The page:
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Larder Food Studies Methods from the American South

ISBN-10: 0820345555
ISBN-13: 9780820345550
Edition: 2013
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Description: The sixteen essays in The Larder argue that the study of food does not simply help us understand more about what we eat and the foodways we embrace. The methods and strategies herein help scholars use food and foodways as lenses to examine human  More...

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Book details

Copyright year: 2013
Publisher: University of Georgia Press
Publication date: 10/15/2013
Binding: Paperback
Pages: 400
Size: 6.00" wide x 8.75" long x 1.00" tall
Weight: 1.188
Language: English

The sixteen essays in The Larder argue that the study of food does not simply help us understand more about what we eat and the foodways we embrace. The methods and strategies herein help scholars use food and foodways as lenses to examine human experience. The resulting conversations provoke a deeper understanding of our overlapping, historically situated, and evolving cultures and societies.The Larder presents some of the most influential scholars in the discipline today, from established authorities such as Psyche Williams-Forson to emerging thinkers such as Rien T. Fertel, writing on subjects as varied as hunting, farming, and marketing, as well as examining restaurants, iconic dishes, and cookbooks.Editors John T. Edge, Elizabeth Engelhardt, and Ted Ownby bring together essays that demonstrate that food studies scholarship, as practiced in the American South, sets methodological standards for the discipline. The essayists ask questions about gender, race, and ethnicity as they explore issues of identity and authenticity. And they offer new ways to think about material culture, technology, and the business of food.The Larder is not driven by nostalgia. Reading such a collection of essays may not encourage food metaphors. “It’s not a feast, not a gumbo, certainly not a home-cooked meal,” Ted Ownby argues in his closing essay. Instead, it’s a healthy step in the right direction, taken by the leading scholars in the field.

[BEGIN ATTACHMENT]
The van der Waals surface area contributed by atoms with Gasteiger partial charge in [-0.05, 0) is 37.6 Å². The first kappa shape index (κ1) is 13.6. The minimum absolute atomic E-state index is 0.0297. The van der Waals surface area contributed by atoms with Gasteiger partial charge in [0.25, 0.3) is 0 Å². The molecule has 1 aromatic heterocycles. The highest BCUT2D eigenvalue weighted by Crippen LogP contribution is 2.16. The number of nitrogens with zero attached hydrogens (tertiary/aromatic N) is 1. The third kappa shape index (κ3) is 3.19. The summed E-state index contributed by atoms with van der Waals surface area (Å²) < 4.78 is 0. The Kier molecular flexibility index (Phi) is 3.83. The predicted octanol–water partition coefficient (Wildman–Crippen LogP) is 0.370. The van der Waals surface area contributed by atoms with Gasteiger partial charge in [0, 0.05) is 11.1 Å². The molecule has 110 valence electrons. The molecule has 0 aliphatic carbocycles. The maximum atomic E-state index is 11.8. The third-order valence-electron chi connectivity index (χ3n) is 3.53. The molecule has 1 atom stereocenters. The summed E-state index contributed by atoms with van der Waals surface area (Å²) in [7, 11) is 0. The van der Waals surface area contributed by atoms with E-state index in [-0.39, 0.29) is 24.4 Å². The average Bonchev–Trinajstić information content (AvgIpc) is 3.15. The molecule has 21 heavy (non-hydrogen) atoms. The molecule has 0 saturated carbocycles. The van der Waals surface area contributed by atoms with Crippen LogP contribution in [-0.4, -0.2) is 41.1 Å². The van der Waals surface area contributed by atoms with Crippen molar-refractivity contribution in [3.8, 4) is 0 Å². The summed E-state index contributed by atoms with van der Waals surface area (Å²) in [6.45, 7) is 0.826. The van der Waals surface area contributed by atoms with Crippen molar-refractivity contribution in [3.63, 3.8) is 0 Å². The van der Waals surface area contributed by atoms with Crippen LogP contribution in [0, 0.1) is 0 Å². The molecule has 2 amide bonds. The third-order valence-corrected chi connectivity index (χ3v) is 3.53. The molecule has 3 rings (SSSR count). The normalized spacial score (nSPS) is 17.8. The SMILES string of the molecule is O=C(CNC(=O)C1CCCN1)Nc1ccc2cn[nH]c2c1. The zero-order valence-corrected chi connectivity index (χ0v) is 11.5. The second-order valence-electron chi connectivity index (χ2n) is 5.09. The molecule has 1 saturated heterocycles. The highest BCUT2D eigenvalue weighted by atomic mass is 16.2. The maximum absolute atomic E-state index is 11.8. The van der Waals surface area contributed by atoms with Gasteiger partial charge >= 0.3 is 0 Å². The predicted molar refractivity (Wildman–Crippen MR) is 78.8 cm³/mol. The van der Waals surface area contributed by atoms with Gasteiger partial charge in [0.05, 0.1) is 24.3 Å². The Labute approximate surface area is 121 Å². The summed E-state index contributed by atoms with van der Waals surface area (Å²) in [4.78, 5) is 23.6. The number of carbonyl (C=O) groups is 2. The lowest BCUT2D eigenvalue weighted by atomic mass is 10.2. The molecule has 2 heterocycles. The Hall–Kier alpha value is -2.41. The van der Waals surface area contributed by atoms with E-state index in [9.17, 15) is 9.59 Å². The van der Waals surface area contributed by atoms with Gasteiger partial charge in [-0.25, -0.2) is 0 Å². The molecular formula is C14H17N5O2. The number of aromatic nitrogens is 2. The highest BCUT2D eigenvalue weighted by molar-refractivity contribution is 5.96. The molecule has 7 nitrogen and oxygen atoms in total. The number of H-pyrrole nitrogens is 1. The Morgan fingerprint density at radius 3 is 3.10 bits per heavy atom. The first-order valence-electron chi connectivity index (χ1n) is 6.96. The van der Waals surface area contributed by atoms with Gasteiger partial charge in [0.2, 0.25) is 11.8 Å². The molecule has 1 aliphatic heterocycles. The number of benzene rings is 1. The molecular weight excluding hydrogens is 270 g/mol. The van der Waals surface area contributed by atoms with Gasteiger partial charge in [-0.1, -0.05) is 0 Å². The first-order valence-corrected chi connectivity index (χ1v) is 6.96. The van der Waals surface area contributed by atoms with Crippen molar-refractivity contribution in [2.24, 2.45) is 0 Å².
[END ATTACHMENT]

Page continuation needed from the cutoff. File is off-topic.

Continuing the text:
Ted Ownby is associate professor of history and Southern studies at the University of Mississippi.

Marcie Cohen Ferris, associate professor of American studies at the University of North Carolina at Chapel Hill, is the author of Matzoh Ball Gumbo: Culinary Tales of the Jewish South.

Acknowledgments
Introduction: Redrawing the Grocery: Practices and Methods for Studying Southern Food
Cookbooks and Ingredients
"Everybody Seemed Willing to Help": The Picayune Creole Cook Book as Battleground, 1900-2008
The Women of St. Paul�s Episcopal Church Were Worried: Transforming Domestic Skills into Saleable Commodities in Texas
Prospecting for Oil
Bodies of the Dead: The Wild in Southern Foodways
People and Communities
The Soul of the South: Race, Food, and Identity in the American South
Italian New Orleans and the Business of Food in the Immigrant City: There's More to the Muffuletta than Meets the Eye
Mother Corn and the Dixie Pig: Native Food in the Native South
A Salad Bowl City: The Food Geography of Charlotte, North Carolina
Spaces and Technologies
Eating Technology at Krispy Kreme
"Americas Place for Inclusion": Stories of Food, Labor, and Equality at the Waffle House
"The Customer Is Always White": Food, Race, and Contested Eating Space in the South
Material Cultures
The "Stuff" of Southern Food: Food and Material Culture in the American South
The Dance of Culinary Patriotism: Material Culture and the Performance of Race with Southern Food
"I'm Talkin' 'Bout the Food I Sells": African American Street Vendors and the Sound of Food from Noise to Nostalgia
On Authenticity
Edgeland Terroir: Authenticity and Invention in New Southern Foodways Strategy
Conclusion: Go Forth with Method
Contributors
Index

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